Larger step sizes will cause the model to crash because the error associated with the derivatives becomes larger with each derivative taken. Below the step size is 0.05 minutes. At some point the derivatives become uselsess data and therefore the distillation column model blows up with outrageous values as shown below.


    5.7 Worked out Example 2

    5.7.1 Qualitative Example

    As a new hire at a specialty chemical company you are placed on project where you are asked to design and specify the controls on a state of the art distillation column used to separate a binary system. Your supervisor gives you a few clues to the control mechanism based on the chemistry occurring.

    • The salable component is the heavy component and the mixture has a low relative volatility.
    • The light component is not usable at all, however it is extremely toxic and must be controlled precisely.
    • This is a small operation which requires a low pressure separation.
    • The facility has had issues with the onsite steam that is typically used to heat the reboiler.

    Draw the P&ID model of how you would model this column, mention all the items you must consider for the process and what you would do to control them.

    5.7.2 Answer:

    Since the heavy component control is desired you will want a feedback loop based on the bottoms composition controlling reboiler duty. Also note how precise control of the vapor flowrate up the column can be best accomplished through reboiler control. Because it is low pressure you must begin to worry about entrainment and the possibility of flooding the column. Therefore there should be pressure sensors controlling the pressure in the column to maintain it at optimal levels using a packed column instead of a tray column to produce a better separation of the components. Because onsite steam has been shown to be a problem you would probably want to have a redundancy built into the reboiler steam or perhaps have its own autonomic steam delivery because this could potentially jeopardize the quality of your product.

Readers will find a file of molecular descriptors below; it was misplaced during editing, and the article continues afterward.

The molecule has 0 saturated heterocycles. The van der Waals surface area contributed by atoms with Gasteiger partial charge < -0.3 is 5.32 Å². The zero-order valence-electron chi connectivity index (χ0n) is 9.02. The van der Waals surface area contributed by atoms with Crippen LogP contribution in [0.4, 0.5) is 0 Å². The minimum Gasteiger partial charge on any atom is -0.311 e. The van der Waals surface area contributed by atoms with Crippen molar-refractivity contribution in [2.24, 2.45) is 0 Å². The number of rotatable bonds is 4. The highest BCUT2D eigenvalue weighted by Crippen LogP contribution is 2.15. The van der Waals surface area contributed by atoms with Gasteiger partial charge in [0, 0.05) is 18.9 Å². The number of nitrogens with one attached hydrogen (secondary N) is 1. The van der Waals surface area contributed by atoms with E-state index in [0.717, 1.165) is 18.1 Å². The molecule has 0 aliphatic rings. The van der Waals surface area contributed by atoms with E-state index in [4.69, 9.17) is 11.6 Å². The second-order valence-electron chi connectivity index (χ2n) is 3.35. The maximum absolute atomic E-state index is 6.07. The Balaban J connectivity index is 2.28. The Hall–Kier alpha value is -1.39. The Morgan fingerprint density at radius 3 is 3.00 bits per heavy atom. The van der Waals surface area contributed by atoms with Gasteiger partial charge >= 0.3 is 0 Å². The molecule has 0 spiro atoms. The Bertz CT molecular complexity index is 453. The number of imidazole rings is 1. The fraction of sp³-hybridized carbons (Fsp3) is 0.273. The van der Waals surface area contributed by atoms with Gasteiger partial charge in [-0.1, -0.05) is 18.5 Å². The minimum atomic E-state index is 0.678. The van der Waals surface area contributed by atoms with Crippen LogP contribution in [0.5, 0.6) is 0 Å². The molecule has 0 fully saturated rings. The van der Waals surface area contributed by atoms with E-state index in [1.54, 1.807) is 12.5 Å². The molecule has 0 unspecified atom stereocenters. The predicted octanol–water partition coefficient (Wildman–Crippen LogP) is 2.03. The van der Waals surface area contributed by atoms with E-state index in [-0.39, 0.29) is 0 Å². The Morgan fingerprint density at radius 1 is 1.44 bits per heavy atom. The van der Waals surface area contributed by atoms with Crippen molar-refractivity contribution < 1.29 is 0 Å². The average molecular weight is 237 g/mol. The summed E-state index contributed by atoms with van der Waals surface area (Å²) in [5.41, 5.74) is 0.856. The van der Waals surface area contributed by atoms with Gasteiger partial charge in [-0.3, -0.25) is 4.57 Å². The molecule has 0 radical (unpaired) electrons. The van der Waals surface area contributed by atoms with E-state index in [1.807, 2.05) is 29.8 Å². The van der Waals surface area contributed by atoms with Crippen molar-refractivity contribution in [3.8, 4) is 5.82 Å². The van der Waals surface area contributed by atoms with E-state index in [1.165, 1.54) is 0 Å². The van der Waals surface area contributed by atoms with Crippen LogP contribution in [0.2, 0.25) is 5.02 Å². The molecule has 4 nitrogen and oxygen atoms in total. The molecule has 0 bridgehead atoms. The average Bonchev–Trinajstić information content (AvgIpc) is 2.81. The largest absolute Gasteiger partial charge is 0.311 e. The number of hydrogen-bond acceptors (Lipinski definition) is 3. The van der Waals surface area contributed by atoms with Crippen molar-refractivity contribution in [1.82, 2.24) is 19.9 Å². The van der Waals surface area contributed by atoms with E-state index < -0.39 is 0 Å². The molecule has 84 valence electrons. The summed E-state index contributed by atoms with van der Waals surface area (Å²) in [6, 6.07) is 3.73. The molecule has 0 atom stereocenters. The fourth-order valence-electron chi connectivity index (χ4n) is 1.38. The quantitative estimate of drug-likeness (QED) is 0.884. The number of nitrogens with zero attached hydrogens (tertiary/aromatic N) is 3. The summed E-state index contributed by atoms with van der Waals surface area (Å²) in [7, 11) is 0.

5.8 References

    • Bequette, B. Wayne. Process Dynamics Modeling, Analysis, and Simulation, New Jersey: Prentice Hall
    • Perry, Robert H. Perry's Chemical Engineers' Handbook, 7th Ed. McGraw Hill. ISBN 0-07-049841-5
    • Riggs, James B.; Karim, M. Nazmul. Chemical and Bio-Process Control, 3rd Ed., Texas Tech University, Ferret Publishing